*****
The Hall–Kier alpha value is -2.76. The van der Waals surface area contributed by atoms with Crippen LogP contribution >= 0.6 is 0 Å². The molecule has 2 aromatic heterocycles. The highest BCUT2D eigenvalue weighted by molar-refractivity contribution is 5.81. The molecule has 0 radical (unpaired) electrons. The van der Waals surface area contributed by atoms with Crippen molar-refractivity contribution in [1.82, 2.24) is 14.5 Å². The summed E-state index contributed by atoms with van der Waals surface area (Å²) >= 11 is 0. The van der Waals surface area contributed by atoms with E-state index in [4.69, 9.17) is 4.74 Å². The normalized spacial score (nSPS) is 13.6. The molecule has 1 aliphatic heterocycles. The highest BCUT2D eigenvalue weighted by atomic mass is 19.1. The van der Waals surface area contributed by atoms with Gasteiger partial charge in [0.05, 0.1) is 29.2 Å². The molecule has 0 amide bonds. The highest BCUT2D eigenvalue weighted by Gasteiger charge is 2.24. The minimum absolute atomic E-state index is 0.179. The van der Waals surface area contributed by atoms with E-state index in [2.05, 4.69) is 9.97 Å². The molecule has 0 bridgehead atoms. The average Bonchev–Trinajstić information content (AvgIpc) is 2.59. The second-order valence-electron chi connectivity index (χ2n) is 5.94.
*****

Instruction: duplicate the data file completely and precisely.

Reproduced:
The Hall–Kier alpha value is -2.76. The van der Waals surface area contributed by atoms with Crippen LogP contribution >= 0.6 is 0 Å². The molecule has 2 aromatic heterocycles. The highest BCUT2D eigenvalue weighted by molar-refractivity contribution is 5.81. The molecule has 0 radical (unpaired) electrons. The van der Waals surface area contributed by atoms with Crippen molar-refractivity contribution in [1.82, 2.24) is 14.5 Å². The summed E-state index contributed by atoms with van der Waals surface area (Å²) >= 11 is 0. The van der Waals surface area contributed by atoms with E-state index in [4.69, 9.17) is 4.74 Å². The normalized spacial score (nSPS) is 13.6. The molecule has 1 aliphatic heterocycles. The highest BCUT2D eigenvalue weighted by atomic mass is 19.1. The van der Waals surface area contributed by atoms with Gasteiger partial charge in [0.05, 0.1) is 29.2 Å². The molecule has 0 amide bonds. The highest BCUT2D eigenvalue weighted by Gasteiger charge is 2.24. The minimum absolute atomic E-state index is 0.179. The van der Waals surface area contributed by atoms with E-state index in [2.05, 4.69) is 9.97 Å². The molecule has 0 bridgehead atoms. The average Bonchev–Trinajstić information content (AvgIpc) is 2.59. The second-order valence-electron chi connectivity index (χ2n) is 5.94.